In 1972, inmates confined at Mt. Meigs Medical and Diagnostic Center brought a class action lawsuit in the Middle District of Northern Alabama alleging that Mt. Meigs and the state Board of Corrections violated their First, Sixth, Eighth and Fourteenth Amendment rights. Plaintiffs requested ...
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In 1972, inmates confined at Mt. Meigs Medical and Diagnostic Center brought a class action lawsuit in the Middle District of Northern Alabama alleging that Mt. Meigs and the state Board of Corrections violated their First, Sixth, Eighth and Fourteenth Amendment rights. Plaintiffs requested various forms of injunctive relief including the return of certain personal property which they claimed had been confiscated without cause or compensation.
On July 30, 1973, the District Court for the Middle District of Alabama (Judge Frank Minis Johnson, Jr.) found that, when plaintiffs were moved from the general population to administrative segregation, corrections officials improperly confiscated from them certain property to which they were entitled under prison rules governing administrative segregation. Because this property was never returned to the prisoners, the District Court issued an injunctive order requiring that the corrections officials either return the property to the inmates or replace it. Diamond v. Thompson, 364 F.Supp. 659 (M.D. Ala. 1973).
Both Plaintiffs and Defendants initially appealed from the District Court decree, but the appeal was eventually dismissed on joint motion of the parties.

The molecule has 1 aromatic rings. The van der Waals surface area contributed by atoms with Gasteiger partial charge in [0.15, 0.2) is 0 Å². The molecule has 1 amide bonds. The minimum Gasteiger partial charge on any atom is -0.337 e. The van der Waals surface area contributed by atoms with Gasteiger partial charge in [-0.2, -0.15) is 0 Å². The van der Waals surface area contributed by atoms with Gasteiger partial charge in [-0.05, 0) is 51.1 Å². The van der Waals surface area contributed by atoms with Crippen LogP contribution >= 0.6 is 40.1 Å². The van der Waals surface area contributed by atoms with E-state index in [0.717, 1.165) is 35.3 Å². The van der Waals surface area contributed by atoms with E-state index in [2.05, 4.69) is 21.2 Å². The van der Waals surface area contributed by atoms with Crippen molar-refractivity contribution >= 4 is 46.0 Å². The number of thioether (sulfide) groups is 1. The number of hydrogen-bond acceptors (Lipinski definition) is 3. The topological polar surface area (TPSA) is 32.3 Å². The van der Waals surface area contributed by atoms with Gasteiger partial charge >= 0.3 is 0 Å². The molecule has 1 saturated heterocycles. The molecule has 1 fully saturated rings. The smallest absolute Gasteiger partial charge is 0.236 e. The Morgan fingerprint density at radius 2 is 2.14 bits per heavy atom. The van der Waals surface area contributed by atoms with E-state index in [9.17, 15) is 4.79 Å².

A few months after the order was entered, three inmates filed motions in the District Court alleging that they were members of the class covered by the injunction and that defendants had failed to return to them all of their property. After holding hearings, the District Court entered judgment against defendants for the market value of the unreturned property.
On November 28, 1975, the United States Court of Appeals for the Fifth Circuit (Judges John Cooper Godbold, John Milton Bryan Simpson, and Charles Clark) affirmed the District Court decision. Diamond v. Thompson, 523 F.2d 1201 (5th Cir. 1975). The Fifth Circuit concluded that the defendants improperly sought to attack the factual basis of the July 30, 2003 District Court decree in the present appeal; such an attack should have been launched in the appeal from that decree (which was dismissed on joint motion of the parties), not in the present enforcement proceedings for such decree.
We have no further information on this case.Vidhya Reddy - 02/19/2008